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  • Prevention of isolated spina bifida and other spinal abnormalities became possible in the 1980s and 1990s.

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  • For women who have had a previous child with spina bifida, the CDC recommends a daily intake of 4 milligrams of synthetic folic acid to help prevent a recurrence of spina bifida in future pregnancies.

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  • Caring for a child with spina bifida can be a daunting endeavor.

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  • Children with spina bifida require a multidisciplinary team of healthcare providers, including surgeons, physicians, and therapists.

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  • Children with spina bifida may have many surgical procedures throughout their lives.

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  • Many children with spina bifida have non-surgical treatments as well, such as positional aides to help the child sit and stand, physical therapy, and bracing and splints usually of the lower extremities.

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  • Parents of children with spina bifida experience an array of emotions, including grief, fear, anxiety, and stress.

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  • Spina bifida impacts not only the affected child but the entire family.

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  • Groups and networks of other families affected by spina bifida can provide valuable support.

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  • Finally, parents should remember that most children with spina bifida live productive and happy lives.

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  • For the most part, children with spina bifida have average or above-average intelligence.

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  • However in 1994 the first prenatal surgery to treat spina bifida (myelomeningocele) was performed.

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  • Spina bifida occurs during the first month of fetal development when a small bit of bone and skin fails to fully enclose the nerves of the spinal cord, leaving a hole or lesion.

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  • Surgery for spina bifida requires closing the opening in the cord.

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  • Since the damage from spina bifida occurs during fetal development, prenatal surgery may reduce the damage.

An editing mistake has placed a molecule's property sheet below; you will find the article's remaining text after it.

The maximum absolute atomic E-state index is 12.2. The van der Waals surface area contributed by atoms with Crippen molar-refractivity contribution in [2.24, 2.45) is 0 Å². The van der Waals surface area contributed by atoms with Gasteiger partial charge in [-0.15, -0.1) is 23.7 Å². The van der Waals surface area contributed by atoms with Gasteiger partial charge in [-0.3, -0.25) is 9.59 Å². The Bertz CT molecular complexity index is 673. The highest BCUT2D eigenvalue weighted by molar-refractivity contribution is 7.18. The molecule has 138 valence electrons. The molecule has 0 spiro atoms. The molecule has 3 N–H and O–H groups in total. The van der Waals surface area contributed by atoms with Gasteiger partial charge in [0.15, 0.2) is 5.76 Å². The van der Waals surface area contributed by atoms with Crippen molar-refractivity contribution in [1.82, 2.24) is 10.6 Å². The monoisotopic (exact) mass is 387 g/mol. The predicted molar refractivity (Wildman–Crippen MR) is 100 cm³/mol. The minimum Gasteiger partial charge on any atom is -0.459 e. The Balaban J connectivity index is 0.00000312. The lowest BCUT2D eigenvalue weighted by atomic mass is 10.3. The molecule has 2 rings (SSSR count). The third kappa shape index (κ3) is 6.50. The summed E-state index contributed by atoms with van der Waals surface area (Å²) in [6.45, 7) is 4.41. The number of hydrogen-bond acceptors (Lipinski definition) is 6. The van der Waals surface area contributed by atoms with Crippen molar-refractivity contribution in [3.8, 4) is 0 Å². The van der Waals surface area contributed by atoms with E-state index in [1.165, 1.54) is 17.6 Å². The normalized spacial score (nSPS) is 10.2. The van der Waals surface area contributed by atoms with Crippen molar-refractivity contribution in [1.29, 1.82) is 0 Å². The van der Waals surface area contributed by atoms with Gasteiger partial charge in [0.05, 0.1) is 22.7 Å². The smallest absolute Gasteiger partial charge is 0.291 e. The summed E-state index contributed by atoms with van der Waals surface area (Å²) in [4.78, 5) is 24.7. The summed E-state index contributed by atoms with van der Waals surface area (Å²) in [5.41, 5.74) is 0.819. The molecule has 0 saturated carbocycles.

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  • However, prenatal surgery for spina bifida has become enmeshed in the politics of reproductive rights and fetal rights.

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  • As of 2004, prenatal surgery for spina bifida was available only as part of a prospective randomized clinical trial.

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  • Prenatal surgery for spina bifida does not cure the condition.

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  • This condition can cause difficulties in breathing and swallowing and leads to death in 15 percent of children with spina bifida.

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  • In addition, children who have prenatal surgery for spina bifida appear to have better brain function than children who do not have surgery.

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  • People with spina bifida can suffer from bladder and bowel incontinence, cognitive (learning) problems, and limited mobility.

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  • Some of these children have other defects such as cardiac anomalies, chromosomal abnormalities, kidney and genital anomalies, and neural tube defects, such as spina bifida.

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  • Other abnormalities that may require consideration of medical or surgical intervention include club foot, facial clefts, spina bifida, and hydrocephalus.

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  • These types of defects include spinal column defects (spina bifida) and anencephaly (a severe and usually fatal brain abnormality).

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  • For example, a deficiency in folic acid during the early stages of pregnancy may lead to neural tube defects such as spina bifida.

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  • Failure of neural-tube closure below the level of the brain prevents full development of the surrounding vertebral bones and leads to spina bifida, or a divided spinal column.

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  • Some cases of spina bifida are accompanied by another defect at the base of the brain, known as the Arnold-Chiari malformation or Chiari II malformation.

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  • Some congenital brain defects, such as those associated with spina bifida have a higher prevalence, affecting as many as two to three per 1,000 live births.

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  • Spina bifida may be treated with surgery to close the open portion of the spinal cord.